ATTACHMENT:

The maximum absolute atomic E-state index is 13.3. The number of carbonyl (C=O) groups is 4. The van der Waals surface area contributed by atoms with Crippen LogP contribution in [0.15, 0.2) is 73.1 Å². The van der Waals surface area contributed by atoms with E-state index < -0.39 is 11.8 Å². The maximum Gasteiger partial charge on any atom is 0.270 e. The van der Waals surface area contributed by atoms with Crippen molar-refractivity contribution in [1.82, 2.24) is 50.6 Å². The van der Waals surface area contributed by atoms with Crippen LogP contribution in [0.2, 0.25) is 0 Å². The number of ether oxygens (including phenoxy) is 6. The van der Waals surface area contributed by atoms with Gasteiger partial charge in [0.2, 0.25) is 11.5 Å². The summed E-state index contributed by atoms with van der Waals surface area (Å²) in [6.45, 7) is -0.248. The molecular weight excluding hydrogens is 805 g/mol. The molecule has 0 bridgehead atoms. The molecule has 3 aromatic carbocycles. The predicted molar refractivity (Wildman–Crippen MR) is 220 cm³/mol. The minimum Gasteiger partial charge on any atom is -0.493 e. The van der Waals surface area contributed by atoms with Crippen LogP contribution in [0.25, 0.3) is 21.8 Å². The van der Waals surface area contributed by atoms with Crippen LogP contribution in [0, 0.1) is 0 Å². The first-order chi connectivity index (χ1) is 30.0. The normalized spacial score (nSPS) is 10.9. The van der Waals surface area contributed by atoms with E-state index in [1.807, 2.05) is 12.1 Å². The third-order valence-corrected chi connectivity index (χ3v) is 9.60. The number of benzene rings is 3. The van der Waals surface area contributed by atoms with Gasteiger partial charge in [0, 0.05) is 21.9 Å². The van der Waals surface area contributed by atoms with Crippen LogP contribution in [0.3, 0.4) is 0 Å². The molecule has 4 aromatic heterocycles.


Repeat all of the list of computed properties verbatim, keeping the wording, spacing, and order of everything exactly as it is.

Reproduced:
The maximum absolute atomic E-state index is 13.3. The number of carbonyl (C=O) groups is 4. The van der Waals surface area contributed by atoms with Crippen LogP contribution in [0.15, 0.2) is 73.1 Å². The van der Waals surface area contributed by atoms with E-state index < -0.39 is 11.8 Å². The maximum Gasteiger partial charge on any atom is 0.270 e. The van der Waals surface area contributed by atoms with Crippen molar-refractivity contribution in [1.82, 2.24) is 50.6 Å². The van der Waals surface area contributed by atoms with Crippen LogP contribution in [0.2, 0.25) is 0 Å². The number of ether oxygens (including phenoxy) is 6. The van der Waals surface area contributed by atoms with Gasteiger partial charge in [0.2, 0.25) is 11.5 Å². The summed E-state index contributed by atoms with van der Waals surface area (Å²) in [6.45, 7) is -0.248. The molecular weight excluding hydrogens is 805 g/mol. The molecule has 0 bridgehead atoms. The molecule has 3 aromatic carbocycles. The predicted molar refractivity (Wildman–Crippen MR) is 220 cm³/mol. The minimum Gasteiger partial charge on any atom is -0.493 e. The van der Waals surface area contributed by atoms with Crippen LogP contribution in [0.25, 0.3) is 21.8 Å². The van der Waals surface area contributed by atoms with Crippen LogP contribution in [0, 0.1) is 0 Å². The first-order chi connectivity index (χ1) is 30.0. The normalized spacial score (nSPS) is 10.9. The van der Waals surface area contributed by atoms with E-state index in [1.807, 2.05) is 12.1 Å². The third-order valence-corrected chi connectivity index (χ3v) is 9.60. The number of benzene rings is 3. The van der Waals surface area contributed by atoms with Gasteiger partial charge in [0, 0.05) is 21.9 Å². The van der Waals surface area contributed by atoms with Crippen LogP contribution in [0.3, 0.4) is 0 Å². The molecule has 4 aromatic heterocycles.